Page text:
Lastly, try to remember that if you go through the effort of increasing your disk I/O timeout values on Windows guests beyond 60 seconds, future installation of VMware Tools or other applications/updates may reset the disk I/O timeout back to 60 seconds.  What this means is that in medium to large environments, you’re going to need an automated method to deploy custom disk I/O timeout values at least for Windows guests.  For those with NetApp storage, NetApp pushes these standards firmly, along with other VMware best practices which I’ll save for a future blog article.

Update 4/28/10:  VMware Tools for vSphere installation doesn’t change the disk timeout setting if a custom value was previously set (ie. 190 seconds)

Update 9/12/11:  See also VMware KB article 1009465 Increasing the disk timeout values for a Linux 2.6 virtual machine

Access a CD/DVD from the ESX console

December 17th, 2008

If by chance you need to access the CD/DVD ROM tray on your ESX host from the service console (COS), it is not as straight forward as clicking on the cup holder icon under “My Computer”.  The media needs to be mounted in the RHEL based service console operating system first.  This blog entry explains how.

1.  Determine which device represents the tray holding the media you want to mount using the command ll /dev |grep cdrom. In this case on a Dell PER900, I see two CD/DVD ROM instances.  /dev/hda represents the physical tray on the ESX host.  /dev/scd0 represents the virtual .iso media connected via the DRAC:

12-17-2008 11-04-37 AM

2.  I want to mount the virtual .iso media represented by /dev/scd0.  The command is mount /dev/scd0 /mnt/cdrom.  As seen in the following example, once I have mounted the device, the CD/DVD media is now accessible at the /mnt/cdrom location.  In this case, it’s a Windows Server 2003 CD.  Why would I want to stick a Windows CD in an ESX host?  Perhaps I’d like to create an .iso image to be stored on a VMFS volume using the dd if=/mnt/cdrom of=/vmfs/volumes/vmfs_storage1/win2k3.iso command:

12-17-2008 11-03-39 AM

3.  When finished, don’t forget to unmount the media.  The command for this is umount /mnt/cdrom.  Notice the media cannot be unmounted when someone or something is presently accessing the media directory structure (as indicated by the “device is busy” error message on the first unmount attempt):

12-17-2008 11-07-50 AM

He sed / she sed

November 14th, 2008

Sed (Stream EDitor) is a powerful Unix and Linux utility which has the ability to parse text files and make changes.  It’s practically a gold mine for scripting.  Fortunately, this utility has been part of the modified Red Hat Enterprise Linux service console (COS) in VMware ESX current and previous versions.  Used in my deployment scripts, it serves me well for the purposes of rapidly standing up new or rebuilding existing ESX hosts.

Admittedly, I don’t have a real strong Linux background.  My foundation has been primarily Microsoft Windows, and before Windows, Microsoft DOS and Commodore 64/VIC-20 BASIC programming which actually did provide me a nice basis for command line going forward.  When I began building ESX hosts, I soon discovered scripting was where it’s at for efficiency and more imporantly consistency.  I learned the use of sed by borrowing snippets of example code available on the internet and VMware Community forums.  By the way, the sed rabbit hole goes very deep.  I’ve only learned the find/replace function of it to get me by for ESX scripting which is just the tip of the iceberg.

I learned something about sed recently that probably would have helped me during my learning process of sed a while back.  The majority of sed examples found on the internet (and probably in the man pages) use a forward slash / as the delimiter.  This is because the / is natively used in ed, more, and vi.  What I discovered is that any character can actually be used as a delimiter.  This would have been helpful for me to know earlier because some of the scripting I do involves Linux paths which of course make use of the forward slash.  Adding an additional forward slash for sed scripting made for an awful lot of forward slashes in one line and at times made my eyes hurt.  Similar to building a complex Microsoft Excel formula whith a lot of parentheses and trying to keep track of the number of open parens versus the number of close parens.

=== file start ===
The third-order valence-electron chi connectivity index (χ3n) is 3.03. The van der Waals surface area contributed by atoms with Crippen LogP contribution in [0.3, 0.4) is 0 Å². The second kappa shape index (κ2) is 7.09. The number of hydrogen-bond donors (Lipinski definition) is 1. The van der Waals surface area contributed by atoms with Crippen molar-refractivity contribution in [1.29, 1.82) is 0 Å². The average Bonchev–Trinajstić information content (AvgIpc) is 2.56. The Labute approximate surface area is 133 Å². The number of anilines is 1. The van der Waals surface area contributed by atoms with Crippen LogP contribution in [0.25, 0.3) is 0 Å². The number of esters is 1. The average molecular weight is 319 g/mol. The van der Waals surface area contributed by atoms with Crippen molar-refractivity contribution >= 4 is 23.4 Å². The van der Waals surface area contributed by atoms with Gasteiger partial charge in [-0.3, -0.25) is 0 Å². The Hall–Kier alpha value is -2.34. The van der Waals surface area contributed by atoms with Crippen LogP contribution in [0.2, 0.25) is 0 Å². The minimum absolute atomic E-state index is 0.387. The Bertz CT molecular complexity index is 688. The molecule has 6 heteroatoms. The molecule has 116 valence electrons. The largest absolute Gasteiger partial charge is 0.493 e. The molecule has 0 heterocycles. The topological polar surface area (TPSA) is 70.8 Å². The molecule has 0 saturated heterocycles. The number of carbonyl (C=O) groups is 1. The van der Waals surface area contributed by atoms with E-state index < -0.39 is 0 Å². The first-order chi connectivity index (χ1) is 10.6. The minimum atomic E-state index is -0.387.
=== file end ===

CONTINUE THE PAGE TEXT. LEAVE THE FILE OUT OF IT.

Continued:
Let me show a few examples and maybe you can see what I’m talking about.

Here’s one line of an actual script I use to add the full path display in the COS (there are three / delimiters in this example, see if you can find them):

sed -e “s/\\h \\\W/\\h \\\w/g” /etc/bashrc.old > /etc/bashrc

Forward and backwards slashes that butt up against each other are commonly reffered to as “the picket fence effect”.  In the example above, for my sanity I could have chosen a different delimiter, such as an underscore, so that the script looked like this instead:

sed -e “s_\\h \\\W_\\h \\\w_g” /etc/bashrc.old > /etc/bashrc

Here’s another example which prevents the VMFS2 module from loading at startup on ESX3 hosts:

sed -e “s/echo \”vmfs2 vmfs2\”/\#echo \”vmfs2 vmfs2\”/g” /etc/init.d/vmware.old > /etc/init.d/vmware

More picket fence, not quite as bad though.  Maybe this time I use use the asterisk as a delimiter so that it looks like this instead:

sed -e “s*echo \”vmfs2 vmfs2\”*\#echo \”vmfs2 vmfs2\”*g” /etc/init.d/vmware.old > /etc/init.d/vmware

So it boils down to choosing the right sed delimiter for the line of code you’re working with.  Kind of like choosing the right bottle of wine for your meal, and choosing the right cigar for afterwards.

I’ve always said that much of the fun of this career I have chosen is the opportunity to learn something new every day and put it to practical use.  Today has been no exception.  Some days are more fun to learn than others.  It depends on the conditions and circumstances…